U.S. Coast Guard flyover video via Anchorage Daily News
ANCHORAGE — International Bird Rescue’s senior response team remains mobilized as part of a nearly 600-person team after the conical drilling unit Kulluk ran aground on Sitkalidak Island on Dec. 31.
Flyovers by the U.S. Coast Guard Tuesday showed no signs of oil sheen surrounding the Shell-operated vessel, which is carrying 143,000 gallons of diesel fuel (there is no crude oil on the vessel).
In news briefings on Tuesday afternoon, Unified Command officials said the Kulluk is grounded but stable just off Sitkalidak. Unified Command comprises the U.S. Coast Guard, Alaska Department of Environmental Conservation, Noble Drilling (owner of the Kulluk), and Shell.
Senator Lisa Murkowski of Alaska visited Unified Command center Tuesday and was briefed on the incident. “The senator’s visit to the command post is encouraging to response personnel and our efforts to resolve this incident,” Steve Russell, state on-scene coordinator with the Alaska Department of Environmental Conservation, said in a statement. “With the Kulluk grounding within State waters, we will closely monitor the recovery of the rig with the goal of little to no environmental impact.”
We’ll keep you posted on updates as they happen today. You can also stay up-to-date via Twitter @intbirdrescue. The official Twitter account for the Kulluk Tow Response is @kullukresponse.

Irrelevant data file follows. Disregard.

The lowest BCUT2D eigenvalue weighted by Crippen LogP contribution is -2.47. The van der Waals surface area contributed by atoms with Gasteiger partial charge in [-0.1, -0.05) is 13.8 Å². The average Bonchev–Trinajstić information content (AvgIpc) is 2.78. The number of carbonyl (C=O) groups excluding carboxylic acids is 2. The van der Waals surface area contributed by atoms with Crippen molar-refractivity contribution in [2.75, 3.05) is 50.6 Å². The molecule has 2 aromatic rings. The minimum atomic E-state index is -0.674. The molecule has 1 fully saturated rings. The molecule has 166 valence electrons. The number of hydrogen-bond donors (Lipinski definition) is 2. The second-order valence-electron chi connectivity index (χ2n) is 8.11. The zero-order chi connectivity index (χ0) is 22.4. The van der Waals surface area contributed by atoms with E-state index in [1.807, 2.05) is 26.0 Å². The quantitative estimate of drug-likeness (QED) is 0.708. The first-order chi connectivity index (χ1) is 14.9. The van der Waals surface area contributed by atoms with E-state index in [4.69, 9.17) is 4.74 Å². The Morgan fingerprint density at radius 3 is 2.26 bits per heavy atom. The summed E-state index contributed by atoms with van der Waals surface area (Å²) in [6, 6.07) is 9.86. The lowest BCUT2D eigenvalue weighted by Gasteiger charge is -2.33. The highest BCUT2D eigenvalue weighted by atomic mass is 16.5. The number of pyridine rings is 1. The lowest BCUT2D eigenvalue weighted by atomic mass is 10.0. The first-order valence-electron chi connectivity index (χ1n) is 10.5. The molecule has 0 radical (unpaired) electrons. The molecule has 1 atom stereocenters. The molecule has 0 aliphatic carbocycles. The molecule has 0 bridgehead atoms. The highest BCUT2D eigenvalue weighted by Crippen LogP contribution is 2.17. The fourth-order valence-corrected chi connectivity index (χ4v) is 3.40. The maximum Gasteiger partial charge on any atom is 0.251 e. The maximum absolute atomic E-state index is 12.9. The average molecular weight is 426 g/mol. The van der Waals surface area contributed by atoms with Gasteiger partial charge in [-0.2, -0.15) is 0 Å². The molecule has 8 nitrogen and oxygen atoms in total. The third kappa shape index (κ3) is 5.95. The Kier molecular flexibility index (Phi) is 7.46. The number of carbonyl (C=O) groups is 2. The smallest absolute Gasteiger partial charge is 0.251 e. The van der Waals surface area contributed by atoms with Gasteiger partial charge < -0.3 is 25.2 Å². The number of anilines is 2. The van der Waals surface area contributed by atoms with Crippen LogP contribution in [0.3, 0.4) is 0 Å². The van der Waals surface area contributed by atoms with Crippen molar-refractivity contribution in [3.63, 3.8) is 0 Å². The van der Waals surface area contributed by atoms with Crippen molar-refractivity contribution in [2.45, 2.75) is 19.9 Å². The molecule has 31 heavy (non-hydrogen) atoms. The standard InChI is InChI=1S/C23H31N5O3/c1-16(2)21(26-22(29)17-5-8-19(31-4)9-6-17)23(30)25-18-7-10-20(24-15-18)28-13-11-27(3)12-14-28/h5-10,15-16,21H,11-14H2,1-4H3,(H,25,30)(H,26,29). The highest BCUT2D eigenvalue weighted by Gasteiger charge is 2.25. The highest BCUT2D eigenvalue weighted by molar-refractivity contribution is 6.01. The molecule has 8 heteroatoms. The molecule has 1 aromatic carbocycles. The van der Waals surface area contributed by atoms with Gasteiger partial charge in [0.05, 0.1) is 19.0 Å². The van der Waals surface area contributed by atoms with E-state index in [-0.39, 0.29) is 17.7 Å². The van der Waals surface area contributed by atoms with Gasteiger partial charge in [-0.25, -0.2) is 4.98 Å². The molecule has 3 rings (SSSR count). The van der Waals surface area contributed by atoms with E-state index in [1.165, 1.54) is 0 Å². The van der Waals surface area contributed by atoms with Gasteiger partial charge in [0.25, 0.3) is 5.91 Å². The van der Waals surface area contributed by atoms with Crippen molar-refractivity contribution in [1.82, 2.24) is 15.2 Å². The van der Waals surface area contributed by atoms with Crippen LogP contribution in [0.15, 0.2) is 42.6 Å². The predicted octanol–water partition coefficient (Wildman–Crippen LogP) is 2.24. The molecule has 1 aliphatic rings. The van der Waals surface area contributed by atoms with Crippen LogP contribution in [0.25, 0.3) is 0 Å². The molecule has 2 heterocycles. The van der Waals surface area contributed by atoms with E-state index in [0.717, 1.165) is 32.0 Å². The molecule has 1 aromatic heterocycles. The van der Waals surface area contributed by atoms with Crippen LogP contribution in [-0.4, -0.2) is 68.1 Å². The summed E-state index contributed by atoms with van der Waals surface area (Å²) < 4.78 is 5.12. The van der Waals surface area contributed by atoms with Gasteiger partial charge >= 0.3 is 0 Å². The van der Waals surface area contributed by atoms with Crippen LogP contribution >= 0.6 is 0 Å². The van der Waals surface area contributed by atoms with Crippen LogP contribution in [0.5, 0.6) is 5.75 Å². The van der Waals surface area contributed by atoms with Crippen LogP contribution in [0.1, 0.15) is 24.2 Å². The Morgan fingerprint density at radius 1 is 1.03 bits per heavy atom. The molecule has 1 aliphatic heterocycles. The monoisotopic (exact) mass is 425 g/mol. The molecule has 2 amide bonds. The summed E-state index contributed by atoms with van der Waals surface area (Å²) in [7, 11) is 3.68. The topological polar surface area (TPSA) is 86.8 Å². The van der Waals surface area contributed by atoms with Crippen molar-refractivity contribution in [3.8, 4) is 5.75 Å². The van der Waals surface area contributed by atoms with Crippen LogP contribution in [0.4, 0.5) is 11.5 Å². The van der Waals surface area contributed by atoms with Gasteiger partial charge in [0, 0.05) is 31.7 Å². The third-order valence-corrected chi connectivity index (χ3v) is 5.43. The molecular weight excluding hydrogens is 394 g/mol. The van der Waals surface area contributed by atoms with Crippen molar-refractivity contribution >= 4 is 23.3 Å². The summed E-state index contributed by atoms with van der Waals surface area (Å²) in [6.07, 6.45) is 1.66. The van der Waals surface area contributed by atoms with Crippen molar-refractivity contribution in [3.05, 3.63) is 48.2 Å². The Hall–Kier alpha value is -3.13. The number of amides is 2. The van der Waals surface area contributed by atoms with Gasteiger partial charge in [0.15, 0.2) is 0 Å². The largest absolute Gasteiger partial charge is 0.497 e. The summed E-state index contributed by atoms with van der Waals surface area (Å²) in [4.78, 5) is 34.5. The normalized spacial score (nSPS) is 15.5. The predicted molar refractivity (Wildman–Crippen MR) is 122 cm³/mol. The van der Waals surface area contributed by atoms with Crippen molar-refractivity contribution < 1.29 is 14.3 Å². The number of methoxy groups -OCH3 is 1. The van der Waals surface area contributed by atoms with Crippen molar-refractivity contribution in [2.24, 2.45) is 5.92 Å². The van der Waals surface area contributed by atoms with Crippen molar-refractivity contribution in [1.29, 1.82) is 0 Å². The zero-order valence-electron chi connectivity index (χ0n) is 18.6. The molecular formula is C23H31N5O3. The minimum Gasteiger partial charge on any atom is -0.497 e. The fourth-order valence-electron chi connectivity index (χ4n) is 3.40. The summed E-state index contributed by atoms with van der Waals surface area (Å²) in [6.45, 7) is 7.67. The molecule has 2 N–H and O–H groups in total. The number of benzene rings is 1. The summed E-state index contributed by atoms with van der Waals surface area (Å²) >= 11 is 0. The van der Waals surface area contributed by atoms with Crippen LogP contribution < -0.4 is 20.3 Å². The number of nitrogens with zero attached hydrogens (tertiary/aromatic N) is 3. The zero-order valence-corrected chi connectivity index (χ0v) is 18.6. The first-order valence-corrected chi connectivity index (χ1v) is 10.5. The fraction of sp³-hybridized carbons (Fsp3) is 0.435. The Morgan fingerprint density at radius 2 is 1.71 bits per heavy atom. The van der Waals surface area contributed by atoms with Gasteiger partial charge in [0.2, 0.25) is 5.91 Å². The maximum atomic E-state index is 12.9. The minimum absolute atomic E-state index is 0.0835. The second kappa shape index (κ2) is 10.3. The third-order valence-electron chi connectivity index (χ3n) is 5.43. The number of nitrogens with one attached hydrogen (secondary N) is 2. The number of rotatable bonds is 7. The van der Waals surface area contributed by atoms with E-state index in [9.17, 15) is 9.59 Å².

Update @ 10:30 a.m. PST: Unified Command released the following information regarding additional flyovers of Kulluk:
The Unified Command plans multiple flyovers today to assess the condition of the Conical Drill Unit (CDU) Kulluk that remains grounded but stable near Sitkalidak Island located on the north edge of Ocean Bay.
Once conditions are deemed safe, Unified Command intends to place an assessment team on the Kulluk to further evaluate the vessel’s condition.
The Federal Aviation Administration (FAA) instituted a Temporary Flight Restriction, and the U.S. Coast Guard cutter Alex Haley is maintaining a safety zone of one nautical mile around the Kulluk this morning. Both restrictions were put in place to ensure the safety of response personnel, as well as local mariners and aviation pilots in the area.
The Kulluk is upright and stable, and the Coast Guard flight crew’s aerial assessment Jan. 1, 2013 found no signs of environmental impact.